The group of rare malignant ovarian tumors includes the group of germ cell tumors, sex cords stromal ovarian tumors, small cell carcinoma, malignant Brenner tumors, rare epithelial tumors such as mucinous carcinoma, clear cell carcinoma, or low-grade serous carcinoma, as well as ovarian carcinosarcoma. Together they comprise about 10% of all ovarian tumors. Due to their low prevalence and their heterogeneity, data and treatment recommendations are limited. Even though all ovarian tumors are staged according to the FIGO staging of epithelial ovarian tumors, treatment differs especially in germ cell tumors and sex cords stromal ovarian tumors. Non-epithelial ovarian tumors can arise from a variety of ovarian precursor cells such as germ cells, granulosa cells, theca cells, or stromal fibroblasts. As can be expected already due to their divergent precursor lesions, these malignancies are substantially different but united by their rarity. This overview article gives a comprehensive summary on the pathology and clinical presentation, as well as therapy recommendations of a selection of those rare ovarian tumors, based on the latest national guidelines and related important publications.
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http://dx.doi.org/10.1016/j.bulcan.2020.01.011DOI Listing
March 2020

Compound blue nevus: a reappraisal of the concept in the genomic era.

Virchows Arch 2020 Mar 21;476(3):439-443. Epub 2019 Nov 21.

Department of Biopathology, Center Léon Bérard, 28, Rue Laennec, 69008, Lyon, France.

We report a series of 21 compound blue nevi, a rare variant in the vast clinical and morphological spectrum of blue melanocytic proliferations. Clinically, they presented in young adults, with a slight female predominance. One-third were located on the dorsum of the foot. Morphologically, all cases displayed large dendritic melanocytes restricted to the deep layers of the epidermis. The compound component was central and evenly distributed. Melanocytic density ranged from scarce isolated cells to a confluent lentiginous architecture. In 12 of the 21 cases, junctional nests of small, bland, weakly pigmented melanocytes were associated. These nests became confluent in the most cellular cases. In all cases, a dermal component was immediately present underneath, mainly of cellular blue nevus-type. All cases were genetically confirmed to harbor either a GNAQ or GNA11 hotspot mutation. This study expands the morphological spectrum of blue nevi that should not be restricted to a strictly intradermal melanocytic proliferation.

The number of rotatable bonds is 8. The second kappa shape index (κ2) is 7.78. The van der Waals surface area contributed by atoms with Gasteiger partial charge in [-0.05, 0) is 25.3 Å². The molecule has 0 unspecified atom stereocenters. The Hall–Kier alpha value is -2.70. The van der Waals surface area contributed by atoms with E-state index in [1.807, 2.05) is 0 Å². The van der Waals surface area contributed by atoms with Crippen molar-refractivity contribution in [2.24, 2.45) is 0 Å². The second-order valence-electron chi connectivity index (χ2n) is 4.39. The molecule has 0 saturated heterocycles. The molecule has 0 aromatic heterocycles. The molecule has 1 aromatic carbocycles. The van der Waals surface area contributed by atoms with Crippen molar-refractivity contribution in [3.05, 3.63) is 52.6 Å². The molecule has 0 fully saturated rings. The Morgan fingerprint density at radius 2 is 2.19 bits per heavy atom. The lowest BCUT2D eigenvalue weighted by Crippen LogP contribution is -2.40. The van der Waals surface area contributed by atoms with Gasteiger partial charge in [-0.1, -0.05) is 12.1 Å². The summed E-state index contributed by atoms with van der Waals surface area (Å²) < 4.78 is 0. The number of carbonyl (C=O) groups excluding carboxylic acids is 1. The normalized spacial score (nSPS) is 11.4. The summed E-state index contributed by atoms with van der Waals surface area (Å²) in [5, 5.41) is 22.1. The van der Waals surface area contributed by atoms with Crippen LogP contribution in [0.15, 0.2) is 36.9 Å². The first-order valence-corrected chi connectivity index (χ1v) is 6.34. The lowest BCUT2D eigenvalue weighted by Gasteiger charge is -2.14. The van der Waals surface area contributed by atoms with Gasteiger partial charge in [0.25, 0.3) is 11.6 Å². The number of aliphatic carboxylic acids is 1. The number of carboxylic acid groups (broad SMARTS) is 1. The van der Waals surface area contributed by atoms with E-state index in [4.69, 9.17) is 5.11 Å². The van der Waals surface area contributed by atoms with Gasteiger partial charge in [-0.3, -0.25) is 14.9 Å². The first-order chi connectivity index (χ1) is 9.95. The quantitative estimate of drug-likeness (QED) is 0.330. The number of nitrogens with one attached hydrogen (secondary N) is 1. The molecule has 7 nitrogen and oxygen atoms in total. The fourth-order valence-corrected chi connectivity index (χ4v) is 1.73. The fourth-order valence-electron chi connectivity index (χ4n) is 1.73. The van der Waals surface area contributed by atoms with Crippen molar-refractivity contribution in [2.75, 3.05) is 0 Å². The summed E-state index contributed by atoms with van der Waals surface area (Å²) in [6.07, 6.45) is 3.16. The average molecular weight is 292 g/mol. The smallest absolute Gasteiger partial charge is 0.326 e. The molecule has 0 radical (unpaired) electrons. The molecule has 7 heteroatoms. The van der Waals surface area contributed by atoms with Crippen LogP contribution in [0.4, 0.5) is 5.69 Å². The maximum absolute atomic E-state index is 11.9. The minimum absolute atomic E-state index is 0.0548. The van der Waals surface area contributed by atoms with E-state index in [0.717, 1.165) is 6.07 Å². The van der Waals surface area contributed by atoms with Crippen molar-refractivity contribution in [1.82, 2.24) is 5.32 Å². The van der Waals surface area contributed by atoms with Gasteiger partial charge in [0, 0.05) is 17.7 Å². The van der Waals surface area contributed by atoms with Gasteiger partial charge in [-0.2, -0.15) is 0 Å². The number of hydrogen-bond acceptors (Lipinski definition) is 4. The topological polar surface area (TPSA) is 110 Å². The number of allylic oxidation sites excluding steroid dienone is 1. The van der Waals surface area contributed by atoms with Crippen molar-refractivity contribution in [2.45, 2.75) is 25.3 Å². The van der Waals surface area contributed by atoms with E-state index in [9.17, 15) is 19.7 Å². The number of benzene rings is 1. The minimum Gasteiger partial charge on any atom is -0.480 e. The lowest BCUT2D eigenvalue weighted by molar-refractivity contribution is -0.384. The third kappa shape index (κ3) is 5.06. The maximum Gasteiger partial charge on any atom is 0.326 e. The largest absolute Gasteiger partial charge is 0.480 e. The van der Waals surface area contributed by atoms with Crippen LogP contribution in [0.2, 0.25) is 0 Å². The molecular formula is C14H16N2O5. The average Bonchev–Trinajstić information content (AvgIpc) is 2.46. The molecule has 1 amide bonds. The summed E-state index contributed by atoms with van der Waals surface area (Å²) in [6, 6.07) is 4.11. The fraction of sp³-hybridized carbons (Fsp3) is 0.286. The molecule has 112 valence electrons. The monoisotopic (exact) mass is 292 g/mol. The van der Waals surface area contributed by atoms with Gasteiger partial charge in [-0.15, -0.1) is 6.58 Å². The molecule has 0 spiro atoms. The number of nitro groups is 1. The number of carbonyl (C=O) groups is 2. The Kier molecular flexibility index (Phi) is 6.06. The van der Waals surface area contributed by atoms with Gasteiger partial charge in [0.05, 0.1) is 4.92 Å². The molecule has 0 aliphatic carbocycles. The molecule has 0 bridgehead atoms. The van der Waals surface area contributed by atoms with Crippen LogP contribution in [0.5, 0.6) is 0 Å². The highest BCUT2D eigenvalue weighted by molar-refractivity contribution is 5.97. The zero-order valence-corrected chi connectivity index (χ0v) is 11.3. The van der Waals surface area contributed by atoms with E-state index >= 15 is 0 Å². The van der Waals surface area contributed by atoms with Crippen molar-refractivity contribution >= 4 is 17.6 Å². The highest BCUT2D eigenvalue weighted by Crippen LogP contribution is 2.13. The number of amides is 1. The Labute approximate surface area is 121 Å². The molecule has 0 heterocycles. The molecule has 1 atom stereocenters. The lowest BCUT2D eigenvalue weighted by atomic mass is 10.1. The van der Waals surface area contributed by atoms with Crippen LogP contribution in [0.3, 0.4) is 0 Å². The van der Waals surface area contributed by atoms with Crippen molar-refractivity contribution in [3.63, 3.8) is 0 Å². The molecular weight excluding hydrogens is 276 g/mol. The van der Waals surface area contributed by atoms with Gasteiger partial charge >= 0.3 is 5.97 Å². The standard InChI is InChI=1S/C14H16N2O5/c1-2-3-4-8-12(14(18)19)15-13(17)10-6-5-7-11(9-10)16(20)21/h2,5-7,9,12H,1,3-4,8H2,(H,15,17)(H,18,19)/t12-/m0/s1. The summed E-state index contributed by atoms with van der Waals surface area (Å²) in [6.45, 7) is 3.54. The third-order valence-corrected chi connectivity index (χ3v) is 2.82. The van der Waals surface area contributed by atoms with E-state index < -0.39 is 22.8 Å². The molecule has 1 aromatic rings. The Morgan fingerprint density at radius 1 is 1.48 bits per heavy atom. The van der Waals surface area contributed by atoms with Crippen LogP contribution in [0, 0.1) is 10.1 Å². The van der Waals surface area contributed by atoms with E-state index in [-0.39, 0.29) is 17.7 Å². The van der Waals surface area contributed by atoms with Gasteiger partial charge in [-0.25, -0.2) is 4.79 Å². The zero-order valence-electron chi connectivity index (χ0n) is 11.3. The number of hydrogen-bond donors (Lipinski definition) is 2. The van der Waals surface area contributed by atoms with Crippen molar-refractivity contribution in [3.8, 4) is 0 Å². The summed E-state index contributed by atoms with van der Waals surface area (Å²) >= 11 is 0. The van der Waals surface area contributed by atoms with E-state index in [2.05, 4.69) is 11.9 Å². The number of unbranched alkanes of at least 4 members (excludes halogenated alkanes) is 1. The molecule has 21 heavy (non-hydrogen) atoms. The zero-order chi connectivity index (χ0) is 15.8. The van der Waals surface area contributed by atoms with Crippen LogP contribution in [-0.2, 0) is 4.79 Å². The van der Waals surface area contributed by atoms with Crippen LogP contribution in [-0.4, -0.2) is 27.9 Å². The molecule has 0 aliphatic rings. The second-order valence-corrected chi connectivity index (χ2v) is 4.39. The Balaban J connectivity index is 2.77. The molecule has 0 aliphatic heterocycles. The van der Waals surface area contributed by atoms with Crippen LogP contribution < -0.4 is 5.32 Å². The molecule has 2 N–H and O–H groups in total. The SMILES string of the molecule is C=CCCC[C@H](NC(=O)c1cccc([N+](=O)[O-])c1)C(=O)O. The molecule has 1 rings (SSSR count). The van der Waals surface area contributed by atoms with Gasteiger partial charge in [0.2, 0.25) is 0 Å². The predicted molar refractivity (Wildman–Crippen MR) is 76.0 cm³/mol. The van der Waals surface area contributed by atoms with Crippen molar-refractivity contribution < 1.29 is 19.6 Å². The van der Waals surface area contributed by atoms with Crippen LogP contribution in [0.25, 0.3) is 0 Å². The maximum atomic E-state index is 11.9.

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http://dx.doi.org/10.1007/s00428-019-02667-wDOI Listing
March 2020

Clinical Efficacy of Osimertinib in a Patient Presenting a Double EGFR L747S and G719C Mutation.

J Thorac Oncol 2019 07;14(7):e151-e153

Department of Pulmonology and Oncology, Hospital of Villefranche sur Saône, Plateau d'Ouilly Gleizé, Villefranche sur Saône, France. Electronic address:

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http://dx.doi.org/10.1016/j.jtho.2019.02.034DOI Listing
July 2019

Compliance to regional recommendations for molecular analyses and management of advanced lung cancer patients.

Future Oncol 2019 Jun 12;15(18):2139-2149. Epub 2019 Jun 12.

Department of Medical Oncology, Institut Lucien Neuwirth, 42270, Saint-Priest-en-Jarez, France.

We performed a clinical audit of the management of patients with mutations, 1 year after the introduction of tyrosine kinase inhibitor (-TKI) in first-line treatment. Compliance was defined by tumor molecular profiling for stage IIIB and IV non-small-cell lung cancer and first-line treatment as recommended by the French guidelines. Among the 169 -mutated patients, compliance was 76.4%. The most common noncompliance criterion was chemotherapy given in first-line treatment instead of -TKI. No dedicated multidisciplinary meeting and type of institutions were independent unfavorable predictors for compliance. Compliance to guidelines was significantly correlated with time-to-first subsequent treatment improvement (2.5 vs 9.1 months; p < 0.0001). Implementation of new standards of care is challenging. Our results reinforce the role of multidisciplinary meetings to provide a better access to innovating therapeutics.
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http://dx.doi.org/10.2217/fon-2018-0943DOI Listing
June 2019

Malignant melanoma with areas of rhabdomyosarcomatous differentiation arising in a giant congenital nevus with RAF1 gene fusion.

Pigment Cell Melanoma Res 2019 09 21;32(5):708-713. Epub 2019 Apr 21.

Department of Biopathology, Centre Léon Bérard, Lyon, France.